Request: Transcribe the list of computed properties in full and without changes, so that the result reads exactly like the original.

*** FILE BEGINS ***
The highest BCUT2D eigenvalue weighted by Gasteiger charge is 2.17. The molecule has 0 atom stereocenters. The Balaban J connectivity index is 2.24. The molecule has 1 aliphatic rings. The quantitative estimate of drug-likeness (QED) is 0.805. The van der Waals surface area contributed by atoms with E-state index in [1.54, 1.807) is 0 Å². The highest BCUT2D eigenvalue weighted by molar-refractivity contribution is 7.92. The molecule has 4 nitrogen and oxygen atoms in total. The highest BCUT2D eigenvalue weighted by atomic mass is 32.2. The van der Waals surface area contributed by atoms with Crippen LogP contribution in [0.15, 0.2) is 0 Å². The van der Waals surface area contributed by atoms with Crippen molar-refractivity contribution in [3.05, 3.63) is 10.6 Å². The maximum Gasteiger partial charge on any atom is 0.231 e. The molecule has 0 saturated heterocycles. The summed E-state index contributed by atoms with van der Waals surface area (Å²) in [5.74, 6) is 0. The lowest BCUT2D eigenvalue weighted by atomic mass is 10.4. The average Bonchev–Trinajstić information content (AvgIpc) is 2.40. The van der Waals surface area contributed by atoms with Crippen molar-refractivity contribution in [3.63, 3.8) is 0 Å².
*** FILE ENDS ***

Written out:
The highest BCUT2D eigenvalue weighted by Gasteiger charge is 2.17. The molecule has 0 atom stereocenters. The Balaban J connectivity index is 2.24. The molecule has 1 aliphatic rings. The quantitative estimate of drug-likeness (QED) is 0.805. The van der Waals surface area contributed by atoms with E-state index in [1.54, 1.807) is 0 Å². The highest BCUT2D eigenvalue weighted by molar-refractivity contribution is 7.92. The molecule has 4 nitrogen and oxygen atoms in total. The highest BCUT2D eigenvalue weighted by atomic mass is 32.2. The van der Waals surface area contributed by atoms with Crippen LogP contribution in [0.15, 0.2) is 0 Å². The van der Waals surface area contributed by atoms with Crippen molar-refractivity contribution in [3.05, 3.63) is 10.6 Å². The maximum Gasteiger partial charge on any atom is 0.231 e. The molecule has 0 saturated heterocycles. The summed E-state index contributed by atoms with van der Waals surface area (Å²) in [5.74, 6) is 0. The lowest BCUT2D eigenvalue weighted by atomic mass is 10.4. The average Bonchev–Trinajstić information content (AvgIpc) is 2.40. The van der Waals surface area contributed by atoms with Crippen molar-refractivity contribution in [3.63, 3.8) is 0 Å².